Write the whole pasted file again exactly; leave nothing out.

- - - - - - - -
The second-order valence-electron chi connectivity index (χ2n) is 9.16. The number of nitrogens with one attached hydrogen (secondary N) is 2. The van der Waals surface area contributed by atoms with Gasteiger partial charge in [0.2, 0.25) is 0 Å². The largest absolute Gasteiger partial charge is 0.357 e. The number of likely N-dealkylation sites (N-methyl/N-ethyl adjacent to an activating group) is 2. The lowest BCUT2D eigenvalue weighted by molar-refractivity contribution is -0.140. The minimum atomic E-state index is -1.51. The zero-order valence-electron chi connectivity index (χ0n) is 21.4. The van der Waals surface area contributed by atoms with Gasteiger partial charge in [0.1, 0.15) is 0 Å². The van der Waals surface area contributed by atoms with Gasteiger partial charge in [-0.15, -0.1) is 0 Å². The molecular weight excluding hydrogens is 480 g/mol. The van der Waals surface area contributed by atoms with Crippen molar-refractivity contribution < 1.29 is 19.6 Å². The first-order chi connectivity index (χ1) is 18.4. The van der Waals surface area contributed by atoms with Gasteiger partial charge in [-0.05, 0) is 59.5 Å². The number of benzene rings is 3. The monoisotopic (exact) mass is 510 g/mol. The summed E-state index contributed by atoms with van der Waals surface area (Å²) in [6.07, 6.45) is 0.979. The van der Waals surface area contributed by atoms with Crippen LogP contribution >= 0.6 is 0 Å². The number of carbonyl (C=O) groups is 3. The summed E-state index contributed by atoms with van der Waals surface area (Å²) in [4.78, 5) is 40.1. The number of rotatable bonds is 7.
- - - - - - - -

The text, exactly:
The second-order valence-electron chi connectivity index (χ2n) is 9.16. The number of nitrogens with one attached hydrogen (secondary N) is 2. The van der Waals surface area contributed by atoms with Gasteiger partial charge in [0.2, 0.25) is 0 Å². The largest absolute Gasteiger partial charge is 0.357 e. The number of likely N-dealkylation sites (N-methyl/N-ethyl adjacent to an activating group) is 2. The lowest BCUT2D eigenvalue weighted by molar-refractivity contribution is -0.140. The minimum atomic E-state index is -1.51. The zero-order valence-electron chi connectivity index (χ0n) is 21.4. The van der Waals surface area contributed by atoms with Gasteiger partial charge in [0.1, 0.15) is 0 Å². The van der Waals surface area contributed by atoms with Gasteiger partial charge in [-0.15, -0.1) is 0 Å². The molecular weight excluding hydrogens is 480 g/mol. The van der Waals surface area contributed by atoms with Crippen molar-refractivity contribution < 1.29 is 19.6 Å². The first-order chi connectivity index (χ1) is 18.4. The van der Waals surface area contributed by atoms with Gasteiger partial charge in [-0.05, 0) is 59.5 Å². The number of benzene rings is 3. The monoisotopic (exact) mass is 510 g/mol. The summed E-state index contributed by atoms with van der Waals surface area (Å²) in [6.07, 6.45) is 0.979. The van der Waals surface area contributed by atoms with Crippen LogP contribution >= 0.6 is 0 Å². The number of carbonyl (C=O) groups is 3. The summed E-state index contributed by atoms with van der Waals surface area (Å²) in [4.78, 5) is 40.1. The number of rotatable bonds is 7.